Susan Senator brought up a statistic from the movie that over the next 10 years, approximately 500,000 autistic people would be aging out of services. Happy that they included that figure, she also urged Autism Speaks to consider shifting their money around, perhaps by drawing some away from research and putting it into employment and housing services. It needs to increase from the current $8 million AS spends on support grants. I encourage you to read her account of the evening. She has some good insights into the good and bad points of the film.
There were some other comments and questions that I missed, but Liz Feld ended on the subject of wandering. With more and more media attention recently, "it has reached a terrifying level". She recommended that families talk to first responders and neighbors when they move into a new area to raise awareness. She used the example of a young boy that wandered off in the middle of the day and is still missing.
There were positive moments in the film. I agree with the call for insurance reforms and increased support services and awareness education. But there was an awful lot wrong with it. The overall framing of the issues was such that it used negative imagery and fear to try to get its message across. Many of the stories (in particular Katie Wright and Candi and Dan Spitz) would make someone who knows little to nothing about autism terrified of an autism diagnosis. There was a lot of focus on how difficult these families had it. The balance was definitely tilted toward those families who are dealing with the more severe end of the spectrum. I know that autism can be challenging and exhausting for everyone involved, from the autistic person themselves to their parents, siblings, teachers and so on. I get that. But there is so much more beyond the negative, the fear, the tears. When I very briefly caught the filmmaker, John Block, afterward and asked where the film is going from her, he said that it's mainly going to be at similar venues and "preaching to the choir", most likely. I got the distinct impression that two groups were seen as the audience for the film: legislators and neurotypical parents of autistic kids.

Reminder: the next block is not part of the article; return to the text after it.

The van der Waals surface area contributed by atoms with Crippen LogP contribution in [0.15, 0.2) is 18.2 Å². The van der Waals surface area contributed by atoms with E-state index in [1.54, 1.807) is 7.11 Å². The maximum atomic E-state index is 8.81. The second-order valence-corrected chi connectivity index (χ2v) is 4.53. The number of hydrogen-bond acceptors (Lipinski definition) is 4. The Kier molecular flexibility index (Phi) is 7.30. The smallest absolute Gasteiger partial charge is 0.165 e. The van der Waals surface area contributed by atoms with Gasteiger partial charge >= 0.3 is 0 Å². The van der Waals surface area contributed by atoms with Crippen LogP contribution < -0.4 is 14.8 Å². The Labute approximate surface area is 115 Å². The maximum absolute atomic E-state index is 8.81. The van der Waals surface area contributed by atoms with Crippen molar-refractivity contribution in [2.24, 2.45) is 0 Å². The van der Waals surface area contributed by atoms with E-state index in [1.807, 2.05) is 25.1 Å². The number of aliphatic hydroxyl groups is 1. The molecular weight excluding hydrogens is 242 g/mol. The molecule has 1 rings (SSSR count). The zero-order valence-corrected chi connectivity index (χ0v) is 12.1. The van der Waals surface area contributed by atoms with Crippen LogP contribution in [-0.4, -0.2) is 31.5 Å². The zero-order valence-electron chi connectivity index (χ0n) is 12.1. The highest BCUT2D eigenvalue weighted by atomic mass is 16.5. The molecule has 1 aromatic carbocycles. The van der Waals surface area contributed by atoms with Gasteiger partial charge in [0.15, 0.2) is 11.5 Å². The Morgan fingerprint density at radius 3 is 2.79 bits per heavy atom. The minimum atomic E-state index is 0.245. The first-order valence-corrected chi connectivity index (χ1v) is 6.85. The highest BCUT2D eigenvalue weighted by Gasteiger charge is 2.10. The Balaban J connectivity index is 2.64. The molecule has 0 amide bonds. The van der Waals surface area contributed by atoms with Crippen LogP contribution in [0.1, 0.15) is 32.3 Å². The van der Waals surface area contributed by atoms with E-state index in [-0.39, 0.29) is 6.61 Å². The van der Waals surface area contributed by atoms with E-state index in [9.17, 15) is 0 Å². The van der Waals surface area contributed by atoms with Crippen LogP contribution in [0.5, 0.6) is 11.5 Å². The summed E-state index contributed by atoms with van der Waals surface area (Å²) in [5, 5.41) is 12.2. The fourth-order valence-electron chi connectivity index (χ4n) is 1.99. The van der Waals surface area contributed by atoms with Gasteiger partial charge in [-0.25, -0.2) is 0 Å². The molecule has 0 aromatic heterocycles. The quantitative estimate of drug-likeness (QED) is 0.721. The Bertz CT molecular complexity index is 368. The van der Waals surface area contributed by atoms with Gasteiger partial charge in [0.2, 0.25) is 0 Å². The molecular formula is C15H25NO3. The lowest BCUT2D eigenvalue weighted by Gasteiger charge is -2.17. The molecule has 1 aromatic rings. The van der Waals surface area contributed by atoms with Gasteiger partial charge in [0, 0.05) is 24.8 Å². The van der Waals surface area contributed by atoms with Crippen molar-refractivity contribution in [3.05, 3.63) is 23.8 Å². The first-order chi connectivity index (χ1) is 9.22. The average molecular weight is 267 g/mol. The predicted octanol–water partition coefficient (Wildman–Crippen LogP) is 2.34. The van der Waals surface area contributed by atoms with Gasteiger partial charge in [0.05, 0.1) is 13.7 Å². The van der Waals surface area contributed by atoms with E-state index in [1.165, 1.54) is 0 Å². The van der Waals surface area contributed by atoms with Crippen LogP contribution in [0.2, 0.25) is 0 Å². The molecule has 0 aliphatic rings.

I would have liked so much more for them to have avoided the negative rhetoric ("autism epidemic", "autism tsunami", "crisis", "medical disaster", "losing" the child). It's all the same kind of nonsense we hear from those who blame vaccines for autism. Speaking of which, I'm going to have to think hard about my support of the Lurie Center, if its director seriously gives weight to the idea of the vaccine causation notion. They have a lot of good programs going on, but to hear that from the head of the center? Hmmm...
Another thing that rubbed me the wrong way about it was the employment section. Don't get me wrong; it was great that they highlighted people who had full time, productive jobs, but the impression was that menial jobs are the only ones available to those with autism. Home Depot, McDonald's, washing cars? Is that the best that they can hope for? Why did they not include profiles of, say, business analysts at Goldman Sachs? Autism Speaks had an opportunity to show the those with autism could do more than menial, low-wage jobs. Show the range of possibilities. Plus, as Susan Senator states in her post, not everyone can just start up a business focused on employing autistics. It's an inspiring story, but unrealistic for most of the people who might view this film.
Autism Speaks once again fell into their old habit of using fear and negativity to drive their message. The folks picketing the screening out on the sidewalk have very good reason to be upset with AS. This organization purportedly works to unite everyone affected by autism, but this film seemed more focused on representing the family members who do not have autism than the people who are autistic.
|Protesting Autism Speaks. Photo credit: Lydia Brown|